Set in 1987 in South Africa, Shepherds and Butchers details the unspoken psychological horror of complicity as the covert white noise in the background and the cacophony of overt oppression occupies the fore in the country’s apartheid narrative.
This film reveals the scope of apartheid-related trauma by bringing into focus the consequences of state-sanctioned violence through the eyes of Leon Labuschagne, the protagonist, who is both caretaker and executor to his metaphoric flock on death row. The horror of Labuschagne’s complicity is too much for even him to bear as he experiences amnesia after murdering seven black men for a seemingly random motive.
The apartheid state treatment of white youth as impersonal pawns in the game of political domination is highlighted by Labuschagne’s inadequate training and blind obedience. The audience longs to believe his innocence, but his zombie-like countenance chillingly communicates his jeopardised mental health as a result of maintaining the functional penal system.
As Labuschagne testifies, he begins to thaw the cold indifference he has developed as a coping mechanism to fulfill his duty as a guard for inmates on death-row. Shepherds and Butchers challenges the inhumanity of the death penalty by considering the psychologically detrimental effects it has on all those involved, even those in positions of power. The film illustrates how the naturalised violence in the sadistic apartheid prison system terrorised both prisoner and guard.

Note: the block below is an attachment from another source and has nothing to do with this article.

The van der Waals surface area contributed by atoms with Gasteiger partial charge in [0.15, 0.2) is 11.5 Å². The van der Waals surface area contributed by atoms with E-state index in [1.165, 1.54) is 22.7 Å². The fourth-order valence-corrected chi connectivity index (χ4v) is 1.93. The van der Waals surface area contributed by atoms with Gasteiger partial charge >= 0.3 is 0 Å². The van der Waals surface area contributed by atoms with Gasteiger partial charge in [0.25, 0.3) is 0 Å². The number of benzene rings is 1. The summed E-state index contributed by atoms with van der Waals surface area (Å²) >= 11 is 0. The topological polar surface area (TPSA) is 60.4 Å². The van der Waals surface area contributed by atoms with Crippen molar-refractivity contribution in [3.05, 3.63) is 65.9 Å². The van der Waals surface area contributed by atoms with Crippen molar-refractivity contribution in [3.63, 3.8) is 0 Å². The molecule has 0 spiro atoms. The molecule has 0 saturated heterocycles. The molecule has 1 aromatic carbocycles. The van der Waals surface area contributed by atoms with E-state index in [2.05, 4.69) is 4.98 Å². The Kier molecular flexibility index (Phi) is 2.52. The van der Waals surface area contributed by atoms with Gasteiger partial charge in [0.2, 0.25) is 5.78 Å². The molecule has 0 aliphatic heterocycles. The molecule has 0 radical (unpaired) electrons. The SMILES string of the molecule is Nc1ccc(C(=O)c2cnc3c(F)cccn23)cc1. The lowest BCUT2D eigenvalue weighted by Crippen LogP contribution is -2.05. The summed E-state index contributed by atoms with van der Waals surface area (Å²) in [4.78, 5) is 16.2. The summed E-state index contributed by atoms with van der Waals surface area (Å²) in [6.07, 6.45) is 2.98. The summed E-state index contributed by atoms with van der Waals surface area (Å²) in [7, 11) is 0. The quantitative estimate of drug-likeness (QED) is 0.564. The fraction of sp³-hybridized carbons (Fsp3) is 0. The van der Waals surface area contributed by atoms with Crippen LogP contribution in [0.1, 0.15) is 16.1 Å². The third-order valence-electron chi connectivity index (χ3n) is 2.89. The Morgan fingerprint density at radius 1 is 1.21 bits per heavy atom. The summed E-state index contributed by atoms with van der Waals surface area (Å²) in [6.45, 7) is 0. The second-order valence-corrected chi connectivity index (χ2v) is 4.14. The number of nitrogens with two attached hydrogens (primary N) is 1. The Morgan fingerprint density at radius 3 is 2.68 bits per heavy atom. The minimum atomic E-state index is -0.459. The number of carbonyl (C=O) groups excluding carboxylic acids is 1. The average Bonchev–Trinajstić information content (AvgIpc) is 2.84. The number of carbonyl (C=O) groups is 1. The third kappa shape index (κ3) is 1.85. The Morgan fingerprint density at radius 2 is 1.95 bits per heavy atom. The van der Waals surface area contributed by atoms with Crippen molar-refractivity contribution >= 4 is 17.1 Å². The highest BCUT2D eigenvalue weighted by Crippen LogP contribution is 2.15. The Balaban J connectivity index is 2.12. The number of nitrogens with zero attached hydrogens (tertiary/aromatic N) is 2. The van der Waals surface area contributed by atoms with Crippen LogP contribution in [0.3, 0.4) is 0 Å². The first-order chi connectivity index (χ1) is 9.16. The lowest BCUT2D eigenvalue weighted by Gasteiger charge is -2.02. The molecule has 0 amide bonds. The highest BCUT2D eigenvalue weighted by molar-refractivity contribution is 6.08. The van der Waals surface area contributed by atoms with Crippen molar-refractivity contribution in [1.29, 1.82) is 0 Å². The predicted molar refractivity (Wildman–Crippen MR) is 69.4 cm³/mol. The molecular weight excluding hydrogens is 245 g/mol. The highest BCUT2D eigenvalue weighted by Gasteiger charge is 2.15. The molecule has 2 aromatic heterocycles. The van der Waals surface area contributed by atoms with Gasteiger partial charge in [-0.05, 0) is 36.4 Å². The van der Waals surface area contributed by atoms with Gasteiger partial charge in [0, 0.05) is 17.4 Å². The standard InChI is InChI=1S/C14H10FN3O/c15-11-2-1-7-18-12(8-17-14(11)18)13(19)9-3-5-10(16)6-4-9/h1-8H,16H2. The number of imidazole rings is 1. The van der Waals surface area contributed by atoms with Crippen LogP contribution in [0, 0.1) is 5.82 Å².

In Shepherds and Butchers, the audience sympathises with Leon as a person instead of as a guard. He is faced with a fundamental contradiction as articulated by one of the characters: “The only thing worse than killing a stranger is killing someone you know.” The film comments on the ubiquity of violence and its power to damage both the oppressed and the oppressor.
Shepherds and Butchers will be screened again on 5 July at 10pm at Olive Schreiner Hall at the Monument.
By Ayanda Gigaba